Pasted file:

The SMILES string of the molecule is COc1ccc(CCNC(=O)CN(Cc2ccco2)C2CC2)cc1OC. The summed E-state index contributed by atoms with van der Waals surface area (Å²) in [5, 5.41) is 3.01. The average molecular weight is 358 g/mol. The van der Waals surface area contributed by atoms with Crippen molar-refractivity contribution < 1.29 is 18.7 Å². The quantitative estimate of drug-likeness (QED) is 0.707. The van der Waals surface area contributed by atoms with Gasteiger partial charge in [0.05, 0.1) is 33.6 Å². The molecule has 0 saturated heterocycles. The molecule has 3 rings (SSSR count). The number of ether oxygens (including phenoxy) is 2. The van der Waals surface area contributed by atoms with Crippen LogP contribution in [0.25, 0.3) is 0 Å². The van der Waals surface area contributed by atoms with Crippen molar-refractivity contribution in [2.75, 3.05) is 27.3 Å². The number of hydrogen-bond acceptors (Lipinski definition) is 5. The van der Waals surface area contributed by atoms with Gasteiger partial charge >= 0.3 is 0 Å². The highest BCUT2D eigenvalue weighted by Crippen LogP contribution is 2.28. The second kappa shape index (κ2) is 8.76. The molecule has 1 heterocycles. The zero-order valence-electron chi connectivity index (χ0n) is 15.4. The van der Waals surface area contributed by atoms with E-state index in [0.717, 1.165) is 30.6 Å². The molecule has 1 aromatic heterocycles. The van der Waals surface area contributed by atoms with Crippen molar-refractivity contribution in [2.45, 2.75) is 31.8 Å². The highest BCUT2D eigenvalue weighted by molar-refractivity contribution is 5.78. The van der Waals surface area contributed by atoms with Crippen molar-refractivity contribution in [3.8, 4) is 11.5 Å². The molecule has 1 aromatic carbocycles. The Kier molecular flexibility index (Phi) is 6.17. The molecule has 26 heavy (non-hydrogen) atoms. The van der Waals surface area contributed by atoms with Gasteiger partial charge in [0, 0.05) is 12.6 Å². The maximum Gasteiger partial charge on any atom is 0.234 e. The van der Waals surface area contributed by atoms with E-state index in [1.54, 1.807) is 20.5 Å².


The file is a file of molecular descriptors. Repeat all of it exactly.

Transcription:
The SMILES string of the molecule is COc1ccc(CCNC(=O)CN(Cc2ccco2)C2CC2)cc1OC. The summed E-state index contributed by atoms with van der Waals surface area (Å²) in [5, 5.41) is 3.01. The average molecular weight is 358 g/mol. The van der Waals surface area contributed by atoms with Crippen molar-refractivity contribution < 1.29 is 18.7 Å². The quantitative estimate of drug-likeness (QED) is 0.707. The van der Waals surface area contributed by atoms with Gasteiger partial charge in [0.05, 0.1) is 33.6 Å². The molecule has 0 saturated heterocycles. The molecule has 3 rings (SSSR count). The number of ether oxygens (including phenoxy) is 2. The van der Waals surface area contributed by atoms with Crippen LogP contribution in [0.25, 0.3) is 0 Å². The van der Waals surface area contributed by atoms with Crippen molar-refractivity contribution in [2.75, 3.05) is 27.3 Å². The number of hydrogen-bond acceptors (Lipinski definition) is 5. The van der Waals surface area contributed by atoms with Gasteiger partial charge >= 0.3 is 0 Å². The highest BCUT2D eigenvalue weighted by Crippen LogP contribution is 2.28. The second kappa shape index (κ2) is 8.76. The molecule has 1 heterocycles. The zero-order valence-electron chi connectivity index (χ0n) is 15.4. The van der Waals surface area contributed by atoms with E-state index in [0.717, 1.165) is 30.6 Å². The molecule has 1 aromatic heterocycles. The van der Waals surface area contributed by atoms with Crippen molar-refractivity contribution in [2.45, 2.75) is 31.8 Å². The highest BCUT2D eigenvalue weighted by molar-refractivity contribution is 5.78. The van der Waals surface area contributed by atoms with Crippen molar-refractivity contribution in [3.8, 4) is 11.5 Å². The molecule has 1 aromatic carbocycles. The Kier molecular flexibility index (Phi) is 6.17. The molecule has 26 heavy (non-hydrogen) atoms. The van der Waals surface area contributed by atoms with Gasteiger partial charge in [0, 0.05) is 12.6 Å². The maximum Gasteiger partial charge on any atom is 0.234 e. The van der Waals surface area contributed by atoms with E-state index in [1.54, 1.807) is 20.5 Å².